Story: Radiata pine
Page 7 – Uses of pine timber
Radiata pine wood was originally regarded as suitable only for fruit boxes and boxing for concrete, but soon came into use as house-framing timber. This was made possible by timber grading, drying and preservation technologies.
Its knottiness was in contrast to the clear wood of native softwoods, so it was not at first thought fit for furniture, panelling, fittings, flooring, and house cladding. Now it is used for all those purposes.
Wood from radiata pine is susceptible to decay-causing fungi and insect borers. For permanent uses it must be kept dry and protected by drying, chemical preservatives, or a combination of the two.
Before the early 1940s pine wood was treated with creosote. That was replaced by tanalising – a system of pressure treatment with water-borne copper, chrome and arsenic. This extended the life of the timber for decades, even when in contact with soil.
New Zealanders are among the highest per capita users of wood and wood products in the world. Treated wood is widely used for posts and poles in the agriculture and horticulture industries, and for building housing, outdoor furniture, decks and rails.
The New Zealand pulp and paper industry began in the 1950s at Kinleith and Kawerau in the central North Island. Mills produced newsprint, industrial paper, tissue and pulp.
Other wood-processing industries followed, producing:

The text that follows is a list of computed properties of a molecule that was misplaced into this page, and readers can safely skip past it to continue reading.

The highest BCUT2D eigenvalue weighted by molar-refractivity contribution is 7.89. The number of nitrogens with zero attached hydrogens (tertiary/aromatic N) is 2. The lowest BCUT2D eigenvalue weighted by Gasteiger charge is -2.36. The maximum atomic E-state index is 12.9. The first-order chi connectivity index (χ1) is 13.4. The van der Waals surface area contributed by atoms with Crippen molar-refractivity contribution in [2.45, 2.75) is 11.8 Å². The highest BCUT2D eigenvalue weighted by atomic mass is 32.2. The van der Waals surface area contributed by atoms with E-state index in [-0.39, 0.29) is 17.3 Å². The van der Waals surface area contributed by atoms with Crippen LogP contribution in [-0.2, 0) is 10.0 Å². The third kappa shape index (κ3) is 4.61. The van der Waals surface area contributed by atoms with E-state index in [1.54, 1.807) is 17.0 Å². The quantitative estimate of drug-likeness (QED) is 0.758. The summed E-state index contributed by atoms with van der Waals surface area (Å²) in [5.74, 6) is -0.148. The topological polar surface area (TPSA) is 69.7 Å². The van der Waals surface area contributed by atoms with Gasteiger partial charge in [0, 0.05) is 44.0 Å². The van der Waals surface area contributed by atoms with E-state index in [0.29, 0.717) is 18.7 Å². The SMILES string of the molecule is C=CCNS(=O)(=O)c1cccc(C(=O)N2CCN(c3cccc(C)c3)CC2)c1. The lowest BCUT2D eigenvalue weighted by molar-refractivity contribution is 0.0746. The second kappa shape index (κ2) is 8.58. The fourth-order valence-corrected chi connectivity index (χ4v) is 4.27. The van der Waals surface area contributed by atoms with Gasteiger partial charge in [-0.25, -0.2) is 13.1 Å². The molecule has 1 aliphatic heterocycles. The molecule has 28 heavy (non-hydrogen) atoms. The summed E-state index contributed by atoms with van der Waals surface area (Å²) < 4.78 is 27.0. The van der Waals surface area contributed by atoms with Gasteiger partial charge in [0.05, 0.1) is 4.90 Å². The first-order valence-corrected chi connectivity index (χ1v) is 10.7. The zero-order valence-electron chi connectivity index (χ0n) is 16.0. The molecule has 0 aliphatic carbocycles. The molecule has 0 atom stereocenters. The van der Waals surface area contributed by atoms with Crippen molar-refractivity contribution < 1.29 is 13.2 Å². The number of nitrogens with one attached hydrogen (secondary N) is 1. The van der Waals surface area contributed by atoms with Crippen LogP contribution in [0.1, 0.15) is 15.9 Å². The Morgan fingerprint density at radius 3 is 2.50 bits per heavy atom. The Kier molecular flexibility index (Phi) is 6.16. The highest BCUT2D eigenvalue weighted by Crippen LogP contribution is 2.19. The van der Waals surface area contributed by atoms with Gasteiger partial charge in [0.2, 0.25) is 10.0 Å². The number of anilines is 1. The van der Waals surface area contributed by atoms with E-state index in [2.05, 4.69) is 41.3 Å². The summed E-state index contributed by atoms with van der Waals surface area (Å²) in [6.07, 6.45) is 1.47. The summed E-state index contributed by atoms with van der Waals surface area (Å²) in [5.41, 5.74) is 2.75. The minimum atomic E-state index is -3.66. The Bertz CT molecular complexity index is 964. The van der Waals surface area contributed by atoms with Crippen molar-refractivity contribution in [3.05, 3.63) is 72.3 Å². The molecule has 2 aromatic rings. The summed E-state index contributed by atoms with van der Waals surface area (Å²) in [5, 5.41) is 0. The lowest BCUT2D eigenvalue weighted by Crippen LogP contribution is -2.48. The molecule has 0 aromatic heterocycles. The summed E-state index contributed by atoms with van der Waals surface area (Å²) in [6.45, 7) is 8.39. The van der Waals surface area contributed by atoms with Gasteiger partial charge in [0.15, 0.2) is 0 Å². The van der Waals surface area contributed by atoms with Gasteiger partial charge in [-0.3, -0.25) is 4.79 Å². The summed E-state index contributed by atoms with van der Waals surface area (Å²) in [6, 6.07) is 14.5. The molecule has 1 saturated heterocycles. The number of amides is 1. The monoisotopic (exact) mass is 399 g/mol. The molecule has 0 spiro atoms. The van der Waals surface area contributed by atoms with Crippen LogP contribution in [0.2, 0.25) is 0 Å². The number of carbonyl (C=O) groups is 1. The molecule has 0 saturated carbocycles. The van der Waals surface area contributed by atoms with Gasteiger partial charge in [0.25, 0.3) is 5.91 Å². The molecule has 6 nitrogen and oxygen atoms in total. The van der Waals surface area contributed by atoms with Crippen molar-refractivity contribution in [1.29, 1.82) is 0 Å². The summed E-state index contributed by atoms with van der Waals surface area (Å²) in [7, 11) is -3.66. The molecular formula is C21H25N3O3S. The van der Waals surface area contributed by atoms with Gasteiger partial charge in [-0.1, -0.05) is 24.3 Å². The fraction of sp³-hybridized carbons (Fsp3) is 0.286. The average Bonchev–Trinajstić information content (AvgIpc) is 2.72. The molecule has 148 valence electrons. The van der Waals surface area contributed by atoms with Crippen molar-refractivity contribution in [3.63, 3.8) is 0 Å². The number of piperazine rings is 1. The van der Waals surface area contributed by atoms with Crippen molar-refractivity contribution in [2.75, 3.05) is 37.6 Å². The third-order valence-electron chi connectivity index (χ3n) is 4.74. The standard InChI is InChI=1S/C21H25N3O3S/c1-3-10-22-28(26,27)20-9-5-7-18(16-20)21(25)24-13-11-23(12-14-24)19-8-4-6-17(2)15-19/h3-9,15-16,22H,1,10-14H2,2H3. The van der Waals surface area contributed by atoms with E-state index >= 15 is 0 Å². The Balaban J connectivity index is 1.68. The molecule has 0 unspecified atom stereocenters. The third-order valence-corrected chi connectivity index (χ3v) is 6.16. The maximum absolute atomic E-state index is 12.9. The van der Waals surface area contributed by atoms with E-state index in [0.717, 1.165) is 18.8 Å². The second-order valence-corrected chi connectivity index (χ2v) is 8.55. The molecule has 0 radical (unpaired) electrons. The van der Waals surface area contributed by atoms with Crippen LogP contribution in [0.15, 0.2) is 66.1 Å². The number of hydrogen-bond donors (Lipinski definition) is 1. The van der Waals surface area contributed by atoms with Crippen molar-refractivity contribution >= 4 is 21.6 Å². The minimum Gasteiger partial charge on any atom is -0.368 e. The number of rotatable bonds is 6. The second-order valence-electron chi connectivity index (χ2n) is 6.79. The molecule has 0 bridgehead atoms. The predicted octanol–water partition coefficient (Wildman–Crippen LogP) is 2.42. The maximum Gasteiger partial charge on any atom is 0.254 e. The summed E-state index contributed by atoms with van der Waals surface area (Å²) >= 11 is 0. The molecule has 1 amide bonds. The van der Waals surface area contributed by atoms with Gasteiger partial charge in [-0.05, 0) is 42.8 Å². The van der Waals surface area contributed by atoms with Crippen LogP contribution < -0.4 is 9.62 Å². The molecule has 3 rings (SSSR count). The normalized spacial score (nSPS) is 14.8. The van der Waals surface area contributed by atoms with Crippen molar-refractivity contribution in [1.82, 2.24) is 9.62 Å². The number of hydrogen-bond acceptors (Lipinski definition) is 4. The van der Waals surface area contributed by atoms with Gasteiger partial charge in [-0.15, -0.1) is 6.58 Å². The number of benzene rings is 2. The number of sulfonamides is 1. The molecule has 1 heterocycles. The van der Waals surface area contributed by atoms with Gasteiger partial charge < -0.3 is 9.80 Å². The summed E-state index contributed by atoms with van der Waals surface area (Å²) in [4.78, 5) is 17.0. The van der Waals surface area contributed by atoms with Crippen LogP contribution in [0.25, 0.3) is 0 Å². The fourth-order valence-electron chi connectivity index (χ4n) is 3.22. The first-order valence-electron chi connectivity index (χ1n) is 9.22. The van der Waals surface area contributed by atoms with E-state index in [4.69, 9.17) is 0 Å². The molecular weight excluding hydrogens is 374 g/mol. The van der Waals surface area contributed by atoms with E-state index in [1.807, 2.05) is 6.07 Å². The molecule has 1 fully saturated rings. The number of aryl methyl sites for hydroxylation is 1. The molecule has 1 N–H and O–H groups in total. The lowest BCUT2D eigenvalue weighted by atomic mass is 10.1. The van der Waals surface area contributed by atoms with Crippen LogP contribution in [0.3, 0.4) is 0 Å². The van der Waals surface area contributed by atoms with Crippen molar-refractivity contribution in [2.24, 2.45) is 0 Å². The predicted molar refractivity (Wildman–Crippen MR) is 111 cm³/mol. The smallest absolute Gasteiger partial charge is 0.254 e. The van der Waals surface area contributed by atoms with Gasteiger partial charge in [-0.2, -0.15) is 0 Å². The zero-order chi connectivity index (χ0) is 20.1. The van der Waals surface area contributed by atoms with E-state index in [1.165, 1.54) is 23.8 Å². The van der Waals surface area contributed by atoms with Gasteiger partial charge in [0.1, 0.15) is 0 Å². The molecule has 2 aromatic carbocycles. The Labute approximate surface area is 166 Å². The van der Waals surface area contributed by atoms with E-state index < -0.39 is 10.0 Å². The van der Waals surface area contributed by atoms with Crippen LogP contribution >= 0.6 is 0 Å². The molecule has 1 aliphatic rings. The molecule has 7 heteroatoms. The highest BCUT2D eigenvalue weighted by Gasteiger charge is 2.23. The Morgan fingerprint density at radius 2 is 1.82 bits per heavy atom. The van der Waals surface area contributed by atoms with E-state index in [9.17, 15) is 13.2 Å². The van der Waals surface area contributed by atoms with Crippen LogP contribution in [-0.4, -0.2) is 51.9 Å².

- fibreboard (hardboard and softboard)
- medium-density fibreboard
- heavy-duty engineering timber
- timber for furniture, house sidings and mouldings
- laminated veneer lumber.
These products are sold locally and exported.
Hardwood from softwood
Radiata pine is a softwood and, although it produces a versatile timber, there is always demand for denser, harder woods. Robert Franich at the New Zealand Forest Research Institute developed a hardwood product by injecting the cells of pine timber with a cellulose solution. The resulting product, marketed as Greenseal or NuWood, is used for flooring.
Exporting logs is important, as the local market is too small to absorb the ever-increasing annual harvest. Logs are sold mainly to Korea, Japan, China and India, and the timber used in construction work (concrete boxing), packaging, pallets, car cases, and cable drums. In China, it is also used to make furniture or furniture components for export. New Zealand also exports logs and chips for wood pulp.